Example of an appropriate narrative within the SSR

Updated: May 20, 2020

PA Program Assessment Process

The leadership and faculty of the MS in PA program at CSE are dedicated to a process of continuous self-evaluation and analysis of all aspects of program operations. The faculty executive committee (FEC) and the curriculum committee (CCOM), which are briefly described below, determine all program decision-making.


FEC: Faculty Executive Committee

The FEC is comprised of all faculty and staff, chaired by the program director. This committee oversees and votes regarding all programmatic decisions, both assessment and operational. This committee will receive recommendations from the curriculum committee (CCOM). All programmatic decisions involving curricular modifications, implementation of policy, and programmatic self-assessment and accreditation, are voted on and enacted by this committee.


CCOM: Curriculum Committee

The CCOM will review all data received from the assessment process. The curriculum committee analyzes data generated from the programmatic self-assessment process and makes recommendations for improvement to the FEC for consideration.


The MS in PA program curricular plan evaluates all aspects of the curriculum, including formative and summative outcomes. The curriculum will be evaluated regularly by achieving educational best practices, determining compliance with ARC-PA standards, and measuring graduates’ results on the NCCPA examination. Program alumni and employers of these alumni will be surveyed to determine if the program is achieving program goals, as well as mission and vision statements.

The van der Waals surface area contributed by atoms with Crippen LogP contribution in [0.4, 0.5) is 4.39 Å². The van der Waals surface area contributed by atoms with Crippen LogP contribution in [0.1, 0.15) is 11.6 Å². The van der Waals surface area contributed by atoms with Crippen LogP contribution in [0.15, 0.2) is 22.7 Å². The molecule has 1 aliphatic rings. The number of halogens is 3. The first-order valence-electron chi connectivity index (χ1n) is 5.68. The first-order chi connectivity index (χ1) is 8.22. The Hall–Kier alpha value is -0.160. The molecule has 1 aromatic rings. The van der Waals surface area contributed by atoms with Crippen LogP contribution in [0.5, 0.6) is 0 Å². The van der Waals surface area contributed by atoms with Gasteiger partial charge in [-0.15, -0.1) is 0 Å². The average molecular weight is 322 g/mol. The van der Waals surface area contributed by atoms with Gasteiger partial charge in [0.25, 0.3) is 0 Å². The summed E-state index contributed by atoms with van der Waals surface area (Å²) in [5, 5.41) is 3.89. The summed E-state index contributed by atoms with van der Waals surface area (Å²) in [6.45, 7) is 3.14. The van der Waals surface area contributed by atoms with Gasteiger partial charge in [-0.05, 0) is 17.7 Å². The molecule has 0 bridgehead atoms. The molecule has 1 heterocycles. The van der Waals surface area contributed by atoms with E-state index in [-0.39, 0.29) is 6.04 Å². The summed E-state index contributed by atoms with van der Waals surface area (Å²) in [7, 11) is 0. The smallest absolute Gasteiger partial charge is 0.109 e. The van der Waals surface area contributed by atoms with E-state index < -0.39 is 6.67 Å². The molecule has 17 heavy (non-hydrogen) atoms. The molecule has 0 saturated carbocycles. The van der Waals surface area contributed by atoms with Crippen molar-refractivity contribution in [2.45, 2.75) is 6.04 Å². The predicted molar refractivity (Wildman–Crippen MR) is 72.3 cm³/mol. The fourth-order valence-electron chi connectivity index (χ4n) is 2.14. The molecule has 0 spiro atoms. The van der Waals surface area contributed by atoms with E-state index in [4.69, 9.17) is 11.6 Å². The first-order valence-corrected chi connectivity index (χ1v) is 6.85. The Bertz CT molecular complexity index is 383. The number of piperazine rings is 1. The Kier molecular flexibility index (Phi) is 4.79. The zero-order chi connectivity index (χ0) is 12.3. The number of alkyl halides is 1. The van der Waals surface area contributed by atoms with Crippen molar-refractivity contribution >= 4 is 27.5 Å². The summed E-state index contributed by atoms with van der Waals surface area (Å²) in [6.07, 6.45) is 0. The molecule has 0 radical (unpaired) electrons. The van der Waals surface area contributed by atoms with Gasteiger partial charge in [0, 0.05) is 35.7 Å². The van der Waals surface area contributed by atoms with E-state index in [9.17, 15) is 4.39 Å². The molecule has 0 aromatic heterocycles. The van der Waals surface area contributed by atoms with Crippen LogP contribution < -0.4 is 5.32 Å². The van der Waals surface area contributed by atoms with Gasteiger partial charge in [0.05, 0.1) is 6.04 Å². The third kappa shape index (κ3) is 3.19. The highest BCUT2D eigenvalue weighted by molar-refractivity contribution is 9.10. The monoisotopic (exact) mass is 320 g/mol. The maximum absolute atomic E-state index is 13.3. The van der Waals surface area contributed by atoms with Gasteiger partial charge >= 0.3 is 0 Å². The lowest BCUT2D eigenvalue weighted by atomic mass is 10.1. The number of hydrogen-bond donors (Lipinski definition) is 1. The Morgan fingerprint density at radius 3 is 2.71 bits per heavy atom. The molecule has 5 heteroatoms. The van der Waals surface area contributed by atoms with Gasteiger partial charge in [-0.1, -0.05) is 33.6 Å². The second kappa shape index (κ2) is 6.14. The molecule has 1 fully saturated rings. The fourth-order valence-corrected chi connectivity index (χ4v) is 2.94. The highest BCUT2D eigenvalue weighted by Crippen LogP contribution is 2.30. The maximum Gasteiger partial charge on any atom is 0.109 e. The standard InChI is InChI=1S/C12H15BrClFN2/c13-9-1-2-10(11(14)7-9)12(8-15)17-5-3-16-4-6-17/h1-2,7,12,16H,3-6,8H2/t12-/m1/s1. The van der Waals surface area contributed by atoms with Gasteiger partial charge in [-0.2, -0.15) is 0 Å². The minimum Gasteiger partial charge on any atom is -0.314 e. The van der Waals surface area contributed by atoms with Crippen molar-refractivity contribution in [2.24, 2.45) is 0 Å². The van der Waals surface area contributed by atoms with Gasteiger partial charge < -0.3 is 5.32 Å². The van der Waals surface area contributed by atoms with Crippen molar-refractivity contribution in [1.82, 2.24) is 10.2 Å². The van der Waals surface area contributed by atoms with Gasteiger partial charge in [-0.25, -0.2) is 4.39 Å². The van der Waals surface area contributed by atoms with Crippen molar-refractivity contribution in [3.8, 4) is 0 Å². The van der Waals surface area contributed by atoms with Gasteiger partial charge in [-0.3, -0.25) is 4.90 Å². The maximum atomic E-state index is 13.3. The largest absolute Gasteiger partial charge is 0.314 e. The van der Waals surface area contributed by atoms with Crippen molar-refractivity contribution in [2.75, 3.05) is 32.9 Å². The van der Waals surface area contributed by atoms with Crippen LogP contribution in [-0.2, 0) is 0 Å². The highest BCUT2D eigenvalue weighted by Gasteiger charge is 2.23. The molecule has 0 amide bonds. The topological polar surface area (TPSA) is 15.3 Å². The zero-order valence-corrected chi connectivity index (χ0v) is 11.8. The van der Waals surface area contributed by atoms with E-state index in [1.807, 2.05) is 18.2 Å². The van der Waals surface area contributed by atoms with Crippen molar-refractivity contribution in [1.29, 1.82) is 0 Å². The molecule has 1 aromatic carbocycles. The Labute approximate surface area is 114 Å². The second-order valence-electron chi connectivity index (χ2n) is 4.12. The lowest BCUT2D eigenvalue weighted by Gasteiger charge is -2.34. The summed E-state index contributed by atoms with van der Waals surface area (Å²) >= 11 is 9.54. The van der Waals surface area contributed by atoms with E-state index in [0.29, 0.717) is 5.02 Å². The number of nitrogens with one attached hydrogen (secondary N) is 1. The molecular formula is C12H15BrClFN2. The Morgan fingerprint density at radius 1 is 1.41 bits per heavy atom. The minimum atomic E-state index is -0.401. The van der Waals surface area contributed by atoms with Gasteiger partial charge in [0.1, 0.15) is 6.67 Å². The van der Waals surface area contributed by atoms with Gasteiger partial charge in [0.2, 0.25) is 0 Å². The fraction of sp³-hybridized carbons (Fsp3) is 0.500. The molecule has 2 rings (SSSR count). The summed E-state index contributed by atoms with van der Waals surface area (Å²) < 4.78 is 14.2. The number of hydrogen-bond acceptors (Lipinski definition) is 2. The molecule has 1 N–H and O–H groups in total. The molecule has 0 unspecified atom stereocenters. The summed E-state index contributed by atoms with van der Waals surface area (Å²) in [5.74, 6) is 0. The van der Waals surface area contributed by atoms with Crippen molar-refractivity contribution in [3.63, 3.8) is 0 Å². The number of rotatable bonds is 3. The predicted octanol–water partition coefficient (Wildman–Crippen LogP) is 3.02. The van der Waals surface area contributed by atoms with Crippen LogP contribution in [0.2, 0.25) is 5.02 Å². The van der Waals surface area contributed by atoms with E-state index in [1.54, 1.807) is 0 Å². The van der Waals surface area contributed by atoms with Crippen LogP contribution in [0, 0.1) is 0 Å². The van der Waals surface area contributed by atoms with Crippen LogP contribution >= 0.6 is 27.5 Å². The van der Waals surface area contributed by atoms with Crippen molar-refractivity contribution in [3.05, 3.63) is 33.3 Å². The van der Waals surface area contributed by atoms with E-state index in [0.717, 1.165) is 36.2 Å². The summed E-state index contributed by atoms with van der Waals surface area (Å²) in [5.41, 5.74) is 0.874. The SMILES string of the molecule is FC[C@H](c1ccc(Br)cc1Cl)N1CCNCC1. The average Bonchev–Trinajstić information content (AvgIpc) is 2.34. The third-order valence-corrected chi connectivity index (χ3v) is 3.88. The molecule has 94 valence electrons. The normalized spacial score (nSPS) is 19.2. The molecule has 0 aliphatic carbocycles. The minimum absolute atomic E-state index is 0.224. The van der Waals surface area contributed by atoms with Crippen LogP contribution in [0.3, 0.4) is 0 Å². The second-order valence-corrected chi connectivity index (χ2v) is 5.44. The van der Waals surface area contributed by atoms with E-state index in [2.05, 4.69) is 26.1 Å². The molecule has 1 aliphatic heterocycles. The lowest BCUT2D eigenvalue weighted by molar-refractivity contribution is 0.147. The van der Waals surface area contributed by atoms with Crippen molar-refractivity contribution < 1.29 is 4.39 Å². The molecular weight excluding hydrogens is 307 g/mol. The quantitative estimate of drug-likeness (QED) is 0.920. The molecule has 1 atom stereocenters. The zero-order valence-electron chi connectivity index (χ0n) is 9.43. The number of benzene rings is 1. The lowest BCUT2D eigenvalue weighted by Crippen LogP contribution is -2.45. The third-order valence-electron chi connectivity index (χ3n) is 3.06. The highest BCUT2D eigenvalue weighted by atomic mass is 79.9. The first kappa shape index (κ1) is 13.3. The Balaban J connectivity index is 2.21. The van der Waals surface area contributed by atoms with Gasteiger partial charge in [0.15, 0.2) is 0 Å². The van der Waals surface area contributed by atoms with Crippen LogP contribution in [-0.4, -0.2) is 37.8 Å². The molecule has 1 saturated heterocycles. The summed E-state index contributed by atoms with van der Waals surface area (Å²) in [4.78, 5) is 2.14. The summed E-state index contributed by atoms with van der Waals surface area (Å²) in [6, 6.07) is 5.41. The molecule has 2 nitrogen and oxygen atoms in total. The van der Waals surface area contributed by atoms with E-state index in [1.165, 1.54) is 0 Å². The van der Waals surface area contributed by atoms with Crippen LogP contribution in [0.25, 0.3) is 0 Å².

The Curricular Strategic Plan is implemented through regular faculty meeting and a yearly Annual Program Review meeting to comprehensively evaluate all aspects of the program. The loop of programmatic improvement represents a critical, self-evaluative and analytical process that results in appropriate changes in the curriculum as needed to ensure the mission is achieved. Curricular alignment with ARC-PA standards, NCCPA blueprint, OSCE scores and survey results contribute to this planning process. The MSPA program is therefore a living organism impacted by these aforementioned assessment processes with appropriate modifications and programmatic improvements based upon valid data sources. In order to keep current with the ever-changing paradigm of PA practice, a culture of continuous self-analysis will create an ethos of academic excellence among the faculty and students.